Try to use analogies wherever possible to explain and clarify where things are at. I like using the analogy of purchasing a car. The customer has requirements, such as family of 4, active life style, living in a 4 season climate, with a medium size budget. The UAT Test Scripts are the test drive. The family is the UAT Team. The consultant wears hats of the sales person and mechanic. Ultimately the family needs to go for a test drive , mom or dad are the ultimate decision makers and lead (UAT Lead) the family, perhaps with their oldest child (the UAT Lead), and all aspects of the requirements are discussed with the sales person and perhaps the mechanic (consultant). The sales person (Consultant) gives some advice on what route to take (sample UAT Test Scripts), and helpful advice as to how the car handles and what features the car has. Ultimately though the Customer needs to test drive the vehicle. Get in, familiarize yourself with the control, adjust the mirrors, seat, and so on. Not unlike familiarizing yourself with the new HEAT System and/or features. And then you take the vehicle for a spin, on the highway, on a city road, on rough terrain, in a parking lot to practice emergency braking, parallel parking, check the trunk, storage space, and all aspects of the day-to-day use of the vehicle (the UAT Test Scripts) and then comes back to the Salesperson with questions. It is very seldom that after carefully studying the market and available vehicles that the customer will come back saying the car is undriveable. So why is it that some User Acceptance Testing sessions go haywire? Keep Reading!
Not having UAT Test Scripts This by far is the biggest issue that can de-rail HEAT Projects. Validation of Business Requirements is essential, as is a proper UAT Test Plan. UAT Test Scripts are a must have to achieve Implementation Success! Who owns the UAT Test Scripts? The customer. The consultant owns the System Test Scripts and Solution Design. Business Processes, Standard Operating Procedures, Business Requirements, and validation of business requirements (UAT) are owned by the customer. Hence that’s why the consultant does not own the test scripts. Simply put, if you are purchasing a car, you typically have a checklist of requirements that you came up with, not the sales person. You don’t walk unprepared into a car dealership and then sign-off after reading the pamphlet. Do your due diligence!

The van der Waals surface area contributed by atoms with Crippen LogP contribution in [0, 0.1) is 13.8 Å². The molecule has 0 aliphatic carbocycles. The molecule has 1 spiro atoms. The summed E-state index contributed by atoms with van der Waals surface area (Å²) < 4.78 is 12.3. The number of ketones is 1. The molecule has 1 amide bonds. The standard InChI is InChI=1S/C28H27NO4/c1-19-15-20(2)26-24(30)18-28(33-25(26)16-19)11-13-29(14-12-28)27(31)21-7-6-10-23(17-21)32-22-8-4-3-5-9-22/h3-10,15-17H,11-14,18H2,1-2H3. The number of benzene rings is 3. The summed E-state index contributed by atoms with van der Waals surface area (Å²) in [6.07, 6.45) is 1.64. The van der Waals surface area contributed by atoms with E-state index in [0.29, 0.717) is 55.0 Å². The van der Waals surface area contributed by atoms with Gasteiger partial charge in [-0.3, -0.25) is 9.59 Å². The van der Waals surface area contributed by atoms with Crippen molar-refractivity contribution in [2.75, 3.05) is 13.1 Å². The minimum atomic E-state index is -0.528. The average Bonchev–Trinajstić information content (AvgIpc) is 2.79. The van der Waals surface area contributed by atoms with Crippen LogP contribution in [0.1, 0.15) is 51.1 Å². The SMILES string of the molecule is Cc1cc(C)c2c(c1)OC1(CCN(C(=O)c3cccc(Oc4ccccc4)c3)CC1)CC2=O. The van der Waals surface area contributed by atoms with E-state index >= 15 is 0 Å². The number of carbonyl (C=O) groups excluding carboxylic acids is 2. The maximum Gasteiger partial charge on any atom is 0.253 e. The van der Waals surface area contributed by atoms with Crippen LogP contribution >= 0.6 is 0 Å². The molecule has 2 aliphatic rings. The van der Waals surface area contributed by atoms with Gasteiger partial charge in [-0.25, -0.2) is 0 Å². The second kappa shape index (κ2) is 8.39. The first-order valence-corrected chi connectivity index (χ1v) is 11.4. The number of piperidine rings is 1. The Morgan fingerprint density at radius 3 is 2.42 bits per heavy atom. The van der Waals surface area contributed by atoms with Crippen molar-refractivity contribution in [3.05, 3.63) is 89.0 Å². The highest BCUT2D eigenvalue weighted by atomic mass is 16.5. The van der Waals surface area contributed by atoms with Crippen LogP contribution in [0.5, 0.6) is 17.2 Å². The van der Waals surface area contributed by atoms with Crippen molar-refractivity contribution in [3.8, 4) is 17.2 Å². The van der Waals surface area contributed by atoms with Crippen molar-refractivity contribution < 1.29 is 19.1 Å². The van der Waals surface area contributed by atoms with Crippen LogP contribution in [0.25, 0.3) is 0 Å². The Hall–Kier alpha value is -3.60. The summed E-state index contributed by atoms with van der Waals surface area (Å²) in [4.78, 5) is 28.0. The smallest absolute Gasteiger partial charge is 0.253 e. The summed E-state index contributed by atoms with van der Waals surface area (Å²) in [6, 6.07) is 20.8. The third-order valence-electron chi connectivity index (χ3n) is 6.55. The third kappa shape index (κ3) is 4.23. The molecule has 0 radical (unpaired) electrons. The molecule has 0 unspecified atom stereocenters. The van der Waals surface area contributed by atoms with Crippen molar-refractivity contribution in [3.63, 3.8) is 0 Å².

Not following UAT Test Scripts Having UAT Test Scripts is a step in the right direction, however execution is key. UAT scripts must be followed to ensure you’re validating business requirements, and the UAT Lead must work closely with the UAT Test team to ensure team members understand what is expected and asking them why they aren’t following a proven process? When you walk into the car dealership, you don’t just start up the car and say ok I’ll take it. You go for a test drive.
Not following the UAT Support Structure As with any process or procedure, it is important to understand the support structure. The UAT Team Members must know who to turn to when there are questions or issues. The UAT Lead is responsible for coordinating UAT Test Scripts with the Team and ensuring Team Members know what is expected. In the event of questions, the UAT Lead should channel that question to the correct individual, if the UAT lead is unable to answer. Note that T.ogether E.veryone A.chieves M.ore, so be sure to have regular UAT Team Meetings where the UAT Team Members can review their finding s and ask for support (HEAT How-To, Procedural, etc) amongst the TEAM and with the UAT Lead and getting direction from the Decision Maker.
When you purchase a car as a family, then everyone gets a chance to participate in the test-drive, unless of course the kids are toddlers, but even then you need to include them in the test-drive, and strap them into the baby-seat to see if it is up to your requirements. So when family members identify an issue, it goes to the parent. Ultimately it’s the parents that sign off, make and own the decision.
No Collaboration Some UAT Testers tend to work in silos, creating a list of all the problems the find whereas the best practice is to encourage collaboration, as per the above support structure, and emphasize solutions, not problems.
If your team insists of creating a separate list of problems in outdated tools such as Word, Excel, Notepad, or handwritten, then it’s time to re-emphasize the importance of collaboration and discussing the issues at the next UAT Team Meeting rather than letting the frustrating build up.
When the family members decide to raise problems at every turn of the test-drive, then it’s time to have a family meeting and address the concerns. Is it really a problem with the vehicle? Is there something else going on? Is there some confusion around an aspect of the vehicle?
No Internal Meetings One of the best practices for UAT is to ensure you have regular standup UAT meetings, daily at first, until you have momentum and are able to move to weekly. These meetings are essential for collaboration and ensuring everyone is working together to find solutions, not problems. Not unlike family meetings, the parents need to be on the same page and the family deserves to know what’s going on and have some input on the decision and test drive results.